5 tips from experts on running an in-house production team
Try Airtable
👇
Tips & Tricks

5 tips from experts on running an in-house production team

Create great in-house content and make video part of your company's language by following these five tips.

When your company is just getting started, it's easy to maintain personal connections with each of your customers. You can call them on the phone, write long email messages to them, and maybe even send over handwritten notes.

As your company grows from tens, to hundreds, to thousands of customers, this approach is no longer viable. As that personal touch fades, people's investment in your brand will fade, too.

That's why video can be such a powerful way of scaling intimate, personal relationships to a large audience. We're starting to see more and more companies turn to video as a direct channel to their audiences, because it allows you to amplify a strong message to thousands of people in meaningful ways.

While video is powerful, figuring how to get started can seem tricky, especially if you don't have a background in making or producing videos. The good news is that it doesn't have to be. We talked with five video production experts to get their tips and secrets for building an internal video production team.

#1: Don't overcomplicate the production process—focus on the message

Ben Hillman, Multimedia Producer at Price Intelligently.

“In-house video production” might get you thinking about investing in a suite of high-end cameras and editing software. Maybe the steep price tag of that gear is even one of the reasons you're hesitant about starting a production team. It's easy to get distracted by fancy gadgets—but you don't need them. What you need is a clear, strong message.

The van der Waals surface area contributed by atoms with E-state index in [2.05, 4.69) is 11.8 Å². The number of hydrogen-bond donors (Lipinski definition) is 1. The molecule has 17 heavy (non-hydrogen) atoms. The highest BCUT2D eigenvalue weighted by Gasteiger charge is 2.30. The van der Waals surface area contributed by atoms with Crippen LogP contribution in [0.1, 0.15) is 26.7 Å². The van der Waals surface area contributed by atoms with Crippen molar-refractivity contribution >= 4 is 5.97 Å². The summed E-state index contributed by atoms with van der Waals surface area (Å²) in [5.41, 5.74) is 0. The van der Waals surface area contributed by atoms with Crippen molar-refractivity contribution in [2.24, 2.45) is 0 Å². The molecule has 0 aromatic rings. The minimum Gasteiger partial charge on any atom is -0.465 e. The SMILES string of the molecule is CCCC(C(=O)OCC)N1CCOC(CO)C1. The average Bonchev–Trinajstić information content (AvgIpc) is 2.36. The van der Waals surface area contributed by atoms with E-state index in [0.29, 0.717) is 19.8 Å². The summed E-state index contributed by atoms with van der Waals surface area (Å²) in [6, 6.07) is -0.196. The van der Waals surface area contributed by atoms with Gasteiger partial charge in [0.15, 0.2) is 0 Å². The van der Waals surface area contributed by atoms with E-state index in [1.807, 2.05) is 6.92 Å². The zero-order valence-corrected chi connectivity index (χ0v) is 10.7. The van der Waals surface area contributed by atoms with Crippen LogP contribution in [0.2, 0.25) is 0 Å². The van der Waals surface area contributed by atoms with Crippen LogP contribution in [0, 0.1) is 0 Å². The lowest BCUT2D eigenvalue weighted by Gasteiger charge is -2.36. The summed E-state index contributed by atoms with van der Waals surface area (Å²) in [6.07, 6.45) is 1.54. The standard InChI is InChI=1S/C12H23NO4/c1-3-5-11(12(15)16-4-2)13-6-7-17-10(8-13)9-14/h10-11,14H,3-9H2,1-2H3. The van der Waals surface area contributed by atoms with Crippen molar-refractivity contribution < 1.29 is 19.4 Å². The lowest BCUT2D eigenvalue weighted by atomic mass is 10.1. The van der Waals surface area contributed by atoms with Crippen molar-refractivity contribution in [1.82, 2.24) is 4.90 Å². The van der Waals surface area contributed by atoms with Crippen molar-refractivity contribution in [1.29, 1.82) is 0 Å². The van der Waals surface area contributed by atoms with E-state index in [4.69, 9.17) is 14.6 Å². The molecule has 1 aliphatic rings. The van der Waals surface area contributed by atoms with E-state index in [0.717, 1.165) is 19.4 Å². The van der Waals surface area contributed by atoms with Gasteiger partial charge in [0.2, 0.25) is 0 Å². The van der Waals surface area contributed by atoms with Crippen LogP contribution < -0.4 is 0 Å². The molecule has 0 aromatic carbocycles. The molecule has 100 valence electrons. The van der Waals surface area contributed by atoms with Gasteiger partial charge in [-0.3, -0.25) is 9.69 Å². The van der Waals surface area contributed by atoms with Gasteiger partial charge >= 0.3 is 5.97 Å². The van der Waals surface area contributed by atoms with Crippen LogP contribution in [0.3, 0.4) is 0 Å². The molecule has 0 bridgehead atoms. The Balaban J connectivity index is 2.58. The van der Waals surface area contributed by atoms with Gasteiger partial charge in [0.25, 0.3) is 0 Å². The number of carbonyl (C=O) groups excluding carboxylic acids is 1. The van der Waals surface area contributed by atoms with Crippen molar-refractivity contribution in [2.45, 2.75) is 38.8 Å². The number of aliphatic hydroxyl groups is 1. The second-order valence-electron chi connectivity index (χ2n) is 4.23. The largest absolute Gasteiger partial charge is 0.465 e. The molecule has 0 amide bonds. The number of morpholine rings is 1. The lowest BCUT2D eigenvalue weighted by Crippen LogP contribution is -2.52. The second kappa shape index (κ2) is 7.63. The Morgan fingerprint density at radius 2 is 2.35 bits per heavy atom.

Take the advice of Ben Hillman, the Multimedia Producer at Price Intelligently:

It does not take a lot to make a video look professional. Content is king and story drives the video. If you've got professional lighting, a $6,000 camera, and all the post-production expertise in the world, you still need a strong message and someone capable of relaying that message. If you have the latter, you're more than halfway there. All you need is your smart phone and an audio recorder.

People are more interested in seeing content that tells an emotionally resonant story than they are in 4K visuals. A team with a strong sense of storytelling can start bringing you success even before you've invested in specialty equipment. But a heavily financed team that doesn't know how to tell your brand's story won't get you anywhere.

#2: Make sure you're playing in the right sandbox

Dan Mills, creative director of Wistia's in-house production team.

If your in-house video production team consists of a variety of people with different specialties, you'll have the resources to undertake more complex video projects at a higher cadence. But as your projects get bigger, the potential for miscommunication increases.

Dan Mills, the creative director of Wistia's in-house production team, has a simple adage to avoid miscommunication: “make sure you're playing in the right sandbox.”